Friday, December 20, 2019

Favorite Audiobooks 21019

It's that time of year again when I recap my reading. At press time, I've finished 56 books in 2019. I'm going to offer three lists this year: Favorite Audio, Favorite Nonfiction, and Favorite Fiction. The final category will include children's and adult literature. I used to read a ton more middle grade and YA because of my job. Since I'm not teaching and haven't finished as many in those categories this year, I'm just going to fuse the fiction. You can see all of the books I've read in 2019 here. If I finished the book, I really liked it! You might notice that I assign everything 5 Stars on Goodreads these days. That's because of professional author etiquette reasons. But if I didn't like a book, I just didn't finish it. You won't find it on my Goodreads list. I'm always happy to give personalized recommendations, so hit me up on Twitter or Instagram or email me, and I'll break down my 5 stars with your personal interests in mind.

Ok, so here are my five favorite audiobooks in alphabetical order by author!

Heavy by Kiese Laymon, narrated by the author
The New York Times named this one of the best books of 2018, so I'm late to the party and hardly the only person who thinks it's genius. Laymon has written a poetic, raw, and demanding memoir. It's about his blackness, his body, and his mother. I think everyone should read it. Laymon reads the audio version himself with emotion and gravity. It's hard for me, as a white woman, to stay engaged in books like this sometimes because they remind me of my complicity in white supremacy. But that's my job: to stay at the table. Laymon does his jobs--the writing and the performing--gorgeously and brilliantly, and I admire this work immensely.

The Convenience Store Woman by Sayaka Murata, narrated by Nancy Wu
Murata's is an odd little novel (the recording is only three hours long) about a woman, Keiko Furukura, who cannot relate to "society" or "humanity," but who finds meaning in her life through her job at a convenience store. Murata hits all of the major themes -- what does it mean to be human? To contribute? To have a meaningful life? And she does this within spare and often funny prose. Keiko speaks in first person, measuring and calculating her daily interactions. Nancy Wu narrates the text, and she's excellent. Every so often, I seem to have a "like nothing I've read before" pick, and this year, it's this one. (Previous honorees have been Dept. of Speculation, A Tale for the Time Being, and Grief is a Thing with Feathers.)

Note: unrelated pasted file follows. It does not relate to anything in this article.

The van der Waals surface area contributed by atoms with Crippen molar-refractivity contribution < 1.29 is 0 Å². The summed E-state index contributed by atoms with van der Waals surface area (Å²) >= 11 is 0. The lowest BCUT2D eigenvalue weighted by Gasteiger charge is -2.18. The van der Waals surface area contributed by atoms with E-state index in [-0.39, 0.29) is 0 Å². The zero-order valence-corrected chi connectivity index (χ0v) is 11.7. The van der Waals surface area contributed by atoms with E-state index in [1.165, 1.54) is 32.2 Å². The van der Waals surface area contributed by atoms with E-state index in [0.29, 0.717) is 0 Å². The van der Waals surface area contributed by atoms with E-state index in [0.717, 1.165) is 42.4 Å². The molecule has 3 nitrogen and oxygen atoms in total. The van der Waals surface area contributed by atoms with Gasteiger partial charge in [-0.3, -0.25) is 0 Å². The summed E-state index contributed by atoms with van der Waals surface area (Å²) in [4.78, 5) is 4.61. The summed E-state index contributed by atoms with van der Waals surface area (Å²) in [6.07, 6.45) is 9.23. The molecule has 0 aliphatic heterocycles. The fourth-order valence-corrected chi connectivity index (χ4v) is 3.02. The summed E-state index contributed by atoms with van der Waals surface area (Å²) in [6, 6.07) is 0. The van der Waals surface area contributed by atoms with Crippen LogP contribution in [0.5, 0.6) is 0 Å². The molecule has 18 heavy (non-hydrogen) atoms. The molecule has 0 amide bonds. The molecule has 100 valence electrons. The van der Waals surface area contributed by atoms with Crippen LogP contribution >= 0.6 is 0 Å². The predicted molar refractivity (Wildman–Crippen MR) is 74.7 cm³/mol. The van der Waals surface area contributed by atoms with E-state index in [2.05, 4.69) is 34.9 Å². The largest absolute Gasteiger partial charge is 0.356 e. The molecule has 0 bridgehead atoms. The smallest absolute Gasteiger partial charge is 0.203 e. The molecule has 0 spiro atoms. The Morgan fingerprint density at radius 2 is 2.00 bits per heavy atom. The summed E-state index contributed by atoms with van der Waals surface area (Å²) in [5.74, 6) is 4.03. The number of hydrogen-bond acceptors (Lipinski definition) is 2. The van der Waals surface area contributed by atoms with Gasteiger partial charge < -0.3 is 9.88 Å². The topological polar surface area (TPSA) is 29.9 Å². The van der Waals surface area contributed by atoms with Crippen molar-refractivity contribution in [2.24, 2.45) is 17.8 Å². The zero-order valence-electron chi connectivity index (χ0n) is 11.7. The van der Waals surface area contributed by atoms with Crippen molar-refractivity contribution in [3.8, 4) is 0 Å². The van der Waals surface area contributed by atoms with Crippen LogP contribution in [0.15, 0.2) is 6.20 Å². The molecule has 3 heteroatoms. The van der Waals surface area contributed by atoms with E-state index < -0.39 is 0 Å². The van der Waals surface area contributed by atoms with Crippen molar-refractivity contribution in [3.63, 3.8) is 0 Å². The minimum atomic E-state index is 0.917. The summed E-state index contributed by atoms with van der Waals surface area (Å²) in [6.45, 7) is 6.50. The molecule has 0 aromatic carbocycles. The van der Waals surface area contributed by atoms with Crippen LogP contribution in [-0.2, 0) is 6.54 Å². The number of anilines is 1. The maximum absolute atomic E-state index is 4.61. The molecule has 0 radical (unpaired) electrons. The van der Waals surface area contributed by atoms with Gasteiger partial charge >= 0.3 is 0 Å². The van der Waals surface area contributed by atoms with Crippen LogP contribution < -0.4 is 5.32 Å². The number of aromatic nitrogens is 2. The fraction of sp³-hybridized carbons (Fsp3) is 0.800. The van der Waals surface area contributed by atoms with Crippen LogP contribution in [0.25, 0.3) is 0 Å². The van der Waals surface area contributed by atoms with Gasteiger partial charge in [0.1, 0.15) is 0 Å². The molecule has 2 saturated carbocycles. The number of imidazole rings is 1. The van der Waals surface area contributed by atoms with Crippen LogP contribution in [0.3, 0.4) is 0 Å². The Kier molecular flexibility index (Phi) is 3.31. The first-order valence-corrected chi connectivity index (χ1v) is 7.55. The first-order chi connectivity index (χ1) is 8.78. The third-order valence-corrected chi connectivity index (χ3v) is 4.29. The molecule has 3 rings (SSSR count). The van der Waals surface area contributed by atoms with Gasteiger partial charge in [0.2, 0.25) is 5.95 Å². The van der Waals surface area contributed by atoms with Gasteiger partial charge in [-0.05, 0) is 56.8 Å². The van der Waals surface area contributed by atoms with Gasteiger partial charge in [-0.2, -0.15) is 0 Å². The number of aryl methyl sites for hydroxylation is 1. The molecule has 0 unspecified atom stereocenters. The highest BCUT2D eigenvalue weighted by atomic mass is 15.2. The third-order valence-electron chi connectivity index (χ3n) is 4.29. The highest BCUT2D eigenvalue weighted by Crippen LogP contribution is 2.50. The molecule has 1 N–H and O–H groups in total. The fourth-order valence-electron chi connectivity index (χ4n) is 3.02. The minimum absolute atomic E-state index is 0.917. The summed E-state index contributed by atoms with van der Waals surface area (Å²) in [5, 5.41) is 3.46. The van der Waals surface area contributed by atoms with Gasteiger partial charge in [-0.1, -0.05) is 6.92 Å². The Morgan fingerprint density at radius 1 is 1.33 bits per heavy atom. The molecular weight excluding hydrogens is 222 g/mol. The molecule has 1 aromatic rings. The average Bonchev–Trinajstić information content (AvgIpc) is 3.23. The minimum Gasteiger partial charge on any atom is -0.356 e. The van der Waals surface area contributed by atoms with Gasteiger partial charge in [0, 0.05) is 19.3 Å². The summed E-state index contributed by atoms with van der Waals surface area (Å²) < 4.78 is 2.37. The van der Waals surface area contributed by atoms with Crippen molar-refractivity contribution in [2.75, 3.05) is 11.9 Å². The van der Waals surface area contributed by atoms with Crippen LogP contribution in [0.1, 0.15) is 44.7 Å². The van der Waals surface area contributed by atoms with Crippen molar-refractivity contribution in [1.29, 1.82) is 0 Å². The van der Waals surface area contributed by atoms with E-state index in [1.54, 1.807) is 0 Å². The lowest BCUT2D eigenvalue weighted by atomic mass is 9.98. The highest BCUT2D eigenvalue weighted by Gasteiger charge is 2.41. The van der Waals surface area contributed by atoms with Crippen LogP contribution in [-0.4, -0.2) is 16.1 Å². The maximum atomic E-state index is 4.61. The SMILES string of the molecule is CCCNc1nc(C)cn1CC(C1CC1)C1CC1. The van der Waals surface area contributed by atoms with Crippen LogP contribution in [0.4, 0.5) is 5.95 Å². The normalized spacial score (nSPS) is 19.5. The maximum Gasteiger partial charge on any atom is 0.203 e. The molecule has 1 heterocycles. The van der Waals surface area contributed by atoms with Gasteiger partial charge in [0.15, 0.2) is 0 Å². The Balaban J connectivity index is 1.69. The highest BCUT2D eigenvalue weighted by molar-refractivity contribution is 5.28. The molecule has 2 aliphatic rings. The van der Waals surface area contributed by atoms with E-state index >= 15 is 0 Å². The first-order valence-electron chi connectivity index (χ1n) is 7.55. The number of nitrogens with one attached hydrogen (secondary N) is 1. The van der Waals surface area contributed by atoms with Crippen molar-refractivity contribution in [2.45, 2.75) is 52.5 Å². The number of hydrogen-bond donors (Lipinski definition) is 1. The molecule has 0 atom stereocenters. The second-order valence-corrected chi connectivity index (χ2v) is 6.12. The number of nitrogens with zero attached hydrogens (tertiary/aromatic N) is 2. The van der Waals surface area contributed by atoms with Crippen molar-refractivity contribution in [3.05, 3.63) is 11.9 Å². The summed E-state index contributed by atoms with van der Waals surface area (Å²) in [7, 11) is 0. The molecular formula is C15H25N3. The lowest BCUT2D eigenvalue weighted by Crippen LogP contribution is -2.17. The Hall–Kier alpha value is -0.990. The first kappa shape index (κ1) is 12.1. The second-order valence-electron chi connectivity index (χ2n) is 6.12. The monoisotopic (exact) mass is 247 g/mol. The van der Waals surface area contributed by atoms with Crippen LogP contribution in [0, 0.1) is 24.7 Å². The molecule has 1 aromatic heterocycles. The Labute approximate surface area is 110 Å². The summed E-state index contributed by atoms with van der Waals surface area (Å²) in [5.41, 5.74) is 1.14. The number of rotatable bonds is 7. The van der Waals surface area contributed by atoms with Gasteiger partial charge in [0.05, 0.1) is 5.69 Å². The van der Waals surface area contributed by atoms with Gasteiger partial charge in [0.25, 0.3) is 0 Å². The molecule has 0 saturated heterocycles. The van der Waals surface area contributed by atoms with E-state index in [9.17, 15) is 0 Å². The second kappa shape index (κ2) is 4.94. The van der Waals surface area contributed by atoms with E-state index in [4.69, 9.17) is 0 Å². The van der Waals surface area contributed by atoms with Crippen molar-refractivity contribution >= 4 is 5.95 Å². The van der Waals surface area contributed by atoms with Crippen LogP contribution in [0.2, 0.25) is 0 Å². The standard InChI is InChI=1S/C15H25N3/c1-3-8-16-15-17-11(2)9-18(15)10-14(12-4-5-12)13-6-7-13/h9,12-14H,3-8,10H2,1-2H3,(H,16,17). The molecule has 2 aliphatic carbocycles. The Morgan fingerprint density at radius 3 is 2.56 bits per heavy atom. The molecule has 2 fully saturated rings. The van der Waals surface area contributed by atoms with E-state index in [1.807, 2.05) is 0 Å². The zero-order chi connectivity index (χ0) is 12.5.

Becoming by Michelle Obama, read by the author
This pick seems so obvious it feels like cheating. Still, I can't help it. I loved hearing Obama's story -- from her family's part in the Great Migration to her own rather reluctant (and humble and grateful and responsible) ascendancy as First Lady -- in her own voice. Who doesn't love Michelle? And also, she can really write.

Limelight by Amy Poeppel, narrated by Carly Robins.
I loved this fun and touching novel about the unwitting personal assistant to a Justin Bieber-esque pop singer who's about to star (kicking and screaming) in a Broadway musical called Limelight. Allison, the PA, is a career English teacher suddenly out of work as her family has relocated to NYC to accommodate her husband's job. Her kids are floundering in their new schools, and though she advocated for the move to Manhattan, Allison isn't at all sure she's cut out for the city. She sideswipes one little BMW while distracted driving, and suddenly she becomes entangled in the wild life of notorious Carter Reid. Robins' narration is funny, fast-paced, and empathetic.

My Oxford Year by Julia Whelan, narrated by the author
Julia Whelan is my favorite audiobook narrator of all time. When I found out she was recording my book, I literally jumped from my bed and danced. (You can pre-order the audio of Minor Dramas & Other Catastrophes right now from Libro.FM). Anyway, My Oxford Year is Whelan's own debut novel, and of course, she reads it herself. Ella is an American with brilliant political prospects who arrives in Oxford as a Rhodes Scholar. She falls in love with a sarcastic professor with a big secret. I was invested and swept away, and I cried some. So, have a hanky handy, and get ready for a sweet and moving romance.

1 comment:

LH said...

OohLaLa. So many good books are out and about right now.